¶15 The 19 excluded photographs followed the same scheme as the 23 admitted; that is, they provide a sort of panoramic view from the standpoint of Mr. Caster, of the scene of the accident from points west of the crossing, looking generally east, northeast and north. There were also a few views toward the south. There is one readily apparent difference between the two sets of photographs: in all of the 19 photographs excluded, there is a train pulled by two bright red engines, shown at various positions along the railroad track. The train appears to be made up of a mixture of open top cars of the type commonly used to haul coal or gravel, higher tank cars, and still higher box cars. Some of the lower cars are screened from view in some of the photographs. The box cars, being the highest, are easily visible. Because of the sharply contrasting color, the bright red engines are readily visible in all photographs in which they appear. As best we can tell, the photographed train was composed of two engines, 27 cars and a caboose.

¶16 It is conceded that the train appearing in the excluded photographs is not the one that was involved in the accident, which we will call the Simmons train. The only information in the record concerning the Simmons train going to its visibility is that it was composed of two engines, eight cars and a caboose. There is no evidence as to whether the engines were of a bright red color, or of some other duller and less noticeable color. There is no evidence as to whether the train was composed of flat cars, or of the higher and bulkier box cars. It was composed of only about one-third as many cars; however, from our examination of the photographs, we cannot say whether it was so short that it would have been totally screened from view at any point along the railroad tracks.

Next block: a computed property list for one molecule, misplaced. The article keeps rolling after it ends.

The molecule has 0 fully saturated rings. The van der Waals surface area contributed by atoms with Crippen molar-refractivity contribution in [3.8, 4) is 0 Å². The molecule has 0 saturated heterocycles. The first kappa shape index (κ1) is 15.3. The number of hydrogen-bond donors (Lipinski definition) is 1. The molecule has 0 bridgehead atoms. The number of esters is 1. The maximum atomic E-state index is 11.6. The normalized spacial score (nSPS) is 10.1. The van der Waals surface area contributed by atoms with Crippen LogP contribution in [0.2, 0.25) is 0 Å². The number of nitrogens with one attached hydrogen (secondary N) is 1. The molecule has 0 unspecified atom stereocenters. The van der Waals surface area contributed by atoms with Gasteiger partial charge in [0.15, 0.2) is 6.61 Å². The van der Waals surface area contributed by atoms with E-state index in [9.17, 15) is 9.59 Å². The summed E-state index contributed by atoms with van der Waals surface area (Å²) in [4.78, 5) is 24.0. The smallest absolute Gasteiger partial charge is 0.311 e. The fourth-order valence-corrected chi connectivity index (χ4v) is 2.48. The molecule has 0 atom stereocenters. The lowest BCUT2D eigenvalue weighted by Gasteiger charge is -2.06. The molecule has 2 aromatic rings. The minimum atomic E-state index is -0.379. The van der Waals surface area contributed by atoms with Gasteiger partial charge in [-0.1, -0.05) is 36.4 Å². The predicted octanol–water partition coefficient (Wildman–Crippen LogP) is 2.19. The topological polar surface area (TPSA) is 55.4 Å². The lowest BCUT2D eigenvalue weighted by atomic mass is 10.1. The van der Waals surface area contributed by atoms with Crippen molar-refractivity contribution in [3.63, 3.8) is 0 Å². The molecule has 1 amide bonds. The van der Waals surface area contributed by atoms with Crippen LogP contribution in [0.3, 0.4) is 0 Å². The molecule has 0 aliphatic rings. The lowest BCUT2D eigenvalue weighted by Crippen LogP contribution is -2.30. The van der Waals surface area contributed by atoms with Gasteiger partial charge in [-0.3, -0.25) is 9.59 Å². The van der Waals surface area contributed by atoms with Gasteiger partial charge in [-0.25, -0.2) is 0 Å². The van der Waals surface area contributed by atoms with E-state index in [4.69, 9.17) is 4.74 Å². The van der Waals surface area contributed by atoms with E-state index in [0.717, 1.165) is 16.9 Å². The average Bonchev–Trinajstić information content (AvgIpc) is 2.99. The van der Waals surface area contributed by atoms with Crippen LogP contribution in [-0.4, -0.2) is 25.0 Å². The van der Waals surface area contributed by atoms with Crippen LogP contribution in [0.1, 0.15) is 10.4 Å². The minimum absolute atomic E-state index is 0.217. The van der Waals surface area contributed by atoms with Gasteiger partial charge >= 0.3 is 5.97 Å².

¶17 Plaintiff objected to the introduction of these 19 photographs as follows:

"To which the plaintiff objects for the reason the photographs, and each of them, had in it a train including the engine of the train * * * and the pictures do not show the facts and conditions as they existed on the day the accident happened * * *."

¶18 We think this objection was sufficient to apprise the court that one basis of the objection was the fact that the train in the excluded photographs was not substantially the same, on questions concerning visibility, as the one involved in the accident.

¶19 In this court, plaintiff argues that the trial court properly excluded the photographs under the rule stated as follows in Montgomery Ward and Co. v. Curtis, 199 Okl. 525, 188 P.2d 199: